Shah-i-Zinda, one of Samarkand’s most popular sites, is a street of tombs containing some of the most spectacular tile work in the world. Established over a millennia ago, temples, mausoleums, and other religious structures have been added over the centuries – mostly between the 14th and 19th centuries – making it a fascinating study in architectural style.
The innermost shrine (and the holiest structure) comprises a complex of quiet rooms believed to be the tomb of Qusam ibn-Abbas, cousin of the Prophet Mohammed who brought Islam to the region in the 7th century. The Shodi Mulk Oko Mausoleum, one of the most beautiful tombs in the Shah-i-Zinda complex, is covered in majolica and terracotta that needed little restoration when the rest of the complex was aggressively restored in 2005.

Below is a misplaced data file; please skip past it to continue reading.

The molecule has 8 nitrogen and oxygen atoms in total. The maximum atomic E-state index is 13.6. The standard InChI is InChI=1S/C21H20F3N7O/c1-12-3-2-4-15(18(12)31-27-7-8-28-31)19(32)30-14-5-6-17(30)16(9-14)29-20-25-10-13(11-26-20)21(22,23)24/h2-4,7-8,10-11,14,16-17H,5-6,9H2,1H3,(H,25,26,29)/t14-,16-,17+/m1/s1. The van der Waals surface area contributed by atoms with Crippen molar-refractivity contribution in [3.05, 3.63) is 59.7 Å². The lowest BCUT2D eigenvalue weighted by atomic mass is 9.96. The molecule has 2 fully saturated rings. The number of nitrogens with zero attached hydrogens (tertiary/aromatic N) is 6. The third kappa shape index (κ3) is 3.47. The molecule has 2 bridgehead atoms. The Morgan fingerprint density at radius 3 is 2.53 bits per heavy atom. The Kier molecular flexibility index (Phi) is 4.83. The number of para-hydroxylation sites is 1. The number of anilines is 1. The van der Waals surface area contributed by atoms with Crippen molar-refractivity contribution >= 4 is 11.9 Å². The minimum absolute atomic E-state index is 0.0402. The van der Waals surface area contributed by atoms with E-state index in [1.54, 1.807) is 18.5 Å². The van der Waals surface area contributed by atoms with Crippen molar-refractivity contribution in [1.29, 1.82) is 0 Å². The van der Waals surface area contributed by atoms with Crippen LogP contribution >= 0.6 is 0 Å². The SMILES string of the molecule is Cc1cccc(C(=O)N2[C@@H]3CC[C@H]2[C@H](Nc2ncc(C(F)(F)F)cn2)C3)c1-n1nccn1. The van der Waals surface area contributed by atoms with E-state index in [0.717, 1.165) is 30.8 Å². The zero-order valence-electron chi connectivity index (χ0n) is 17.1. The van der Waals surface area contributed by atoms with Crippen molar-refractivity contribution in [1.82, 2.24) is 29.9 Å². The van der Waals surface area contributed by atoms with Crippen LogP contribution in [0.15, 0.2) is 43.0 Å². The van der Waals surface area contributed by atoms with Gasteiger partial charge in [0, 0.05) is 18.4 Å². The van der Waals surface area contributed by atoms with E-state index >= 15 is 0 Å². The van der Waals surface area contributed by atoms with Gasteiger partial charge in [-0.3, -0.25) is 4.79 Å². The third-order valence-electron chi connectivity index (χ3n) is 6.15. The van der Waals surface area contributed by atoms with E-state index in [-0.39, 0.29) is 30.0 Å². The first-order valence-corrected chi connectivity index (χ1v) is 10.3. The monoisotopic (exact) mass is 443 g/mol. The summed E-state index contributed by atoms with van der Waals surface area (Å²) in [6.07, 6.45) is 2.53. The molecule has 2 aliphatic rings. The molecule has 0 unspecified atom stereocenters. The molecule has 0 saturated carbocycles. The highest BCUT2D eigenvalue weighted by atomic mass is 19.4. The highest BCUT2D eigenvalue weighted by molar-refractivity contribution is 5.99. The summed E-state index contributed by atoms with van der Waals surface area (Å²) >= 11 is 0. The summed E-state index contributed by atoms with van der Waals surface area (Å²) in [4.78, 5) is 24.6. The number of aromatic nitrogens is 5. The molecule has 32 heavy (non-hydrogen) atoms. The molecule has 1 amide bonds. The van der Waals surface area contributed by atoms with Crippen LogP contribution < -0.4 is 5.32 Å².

Shah-i-Zinda remains a place of pilgrimage for many Muslims, so remember to dress conservatively during your visit.